Tigertail

Alan Yang’s directorial debut, a film chronicling a man’s journey from Taiwan to America, premiered Friday on Netflix.

As a man now living in America looking back on his past in Taiwan with nostalgia, Yang gives us a beautiful picture of a modern immigration story. It’s one about hard work and the realities of an immigrant’s life.

Pin-Jui (Tzi Ma) recalls the different relationships he’s had in the past to try and reconcile a relationship with his adult daughter, whom he doesn’t speak to much. Throughout the film, Pin-Jui seems to become progressively less happy, as we see the toll that his work and his marriage have taken on him.

The film incorporates three languages in different parts: Taiwanese, Mandarin and English — with different subtitles delegated for each. Although some viewers may think subtitles are annoying to read, in this film, I think they make the cultural divides easier to understand. When we can see which characters speak Mandarin, Taiwanese or English to each other, it becomes easier to keep track of the relationships between the characters.

“Tigertail” builds a sense of nostalgia through slow motion shots and a green motif. From the lush green fields of Pin-Jui’s childhood in Taiwan to the backdrops of his house in America, green follows Pin-Jui.

This is not a movie meant to make you feel happy. It’s a movie meant to make you empathize with the characters on the screen. All the characters we see are realistic, and the relationships between them are just as nuanced and complicated as those in real life.

Of course, we can attribute much of this to the talents of the actors. Christine Ko gives an especially moving performance as Angela, Pin-Jui’s daughter in the film. She’s going through hardships in her own life but feels completely abandoned by her father.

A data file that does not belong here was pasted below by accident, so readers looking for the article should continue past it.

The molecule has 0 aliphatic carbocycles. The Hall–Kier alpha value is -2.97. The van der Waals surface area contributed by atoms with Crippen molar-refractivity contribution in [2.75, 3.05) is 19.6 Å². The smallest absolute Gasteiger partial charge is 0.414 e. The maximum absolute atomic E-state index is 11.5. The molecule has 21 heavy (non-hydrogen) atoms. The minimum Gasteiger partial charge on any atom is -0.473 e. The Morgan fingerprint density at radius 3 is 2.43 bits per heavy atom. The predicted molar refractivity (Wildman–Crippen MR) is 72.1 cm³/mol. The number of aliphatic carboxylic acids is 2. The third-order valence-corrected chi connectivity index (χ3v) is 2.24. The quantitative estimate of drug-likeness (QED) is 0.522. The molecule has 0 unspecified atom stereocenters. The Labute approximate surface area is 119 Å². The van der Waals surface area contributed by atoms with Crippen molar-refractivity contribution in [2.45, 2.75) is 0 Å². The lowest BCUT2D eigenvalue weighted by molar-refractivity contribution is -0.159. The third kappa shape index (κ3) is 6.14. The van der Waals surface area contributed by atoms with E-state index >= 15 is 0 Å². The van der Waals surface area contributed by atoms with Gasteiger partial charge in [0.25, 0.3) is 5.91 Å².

This film is as much about the relationship between a father and daughter as it is a film about the past. As Pin-Jui tries to negotiate a working relationship with Angela, it’s clear the two don’t know each other very well and never have. Yet, at the end of the day, they’re all each other has.

It’s a moving way to tell the story, because its notion of self-awareness makes the film realistic, but not pessimistic. We know early on that this film does not have a happy ending, yet it doesn’t feel overwhelmingly negative.

As “Tigertail” ends, viewers are left with an impression of nostalgia and acceptance. Although aspects of his life didn’t go as he wanted, Pin-Jui’s attitude at the end of the film isn’t one of sadness or regret, but one of realization and acceptance that this is his past.

“Tigertail” is a beautiful film and impressive directorial debut from Yang. While it doesn’t say anything profound, it’s a picture of human life — a way to see others that makes us think about ourselves more deeply. 

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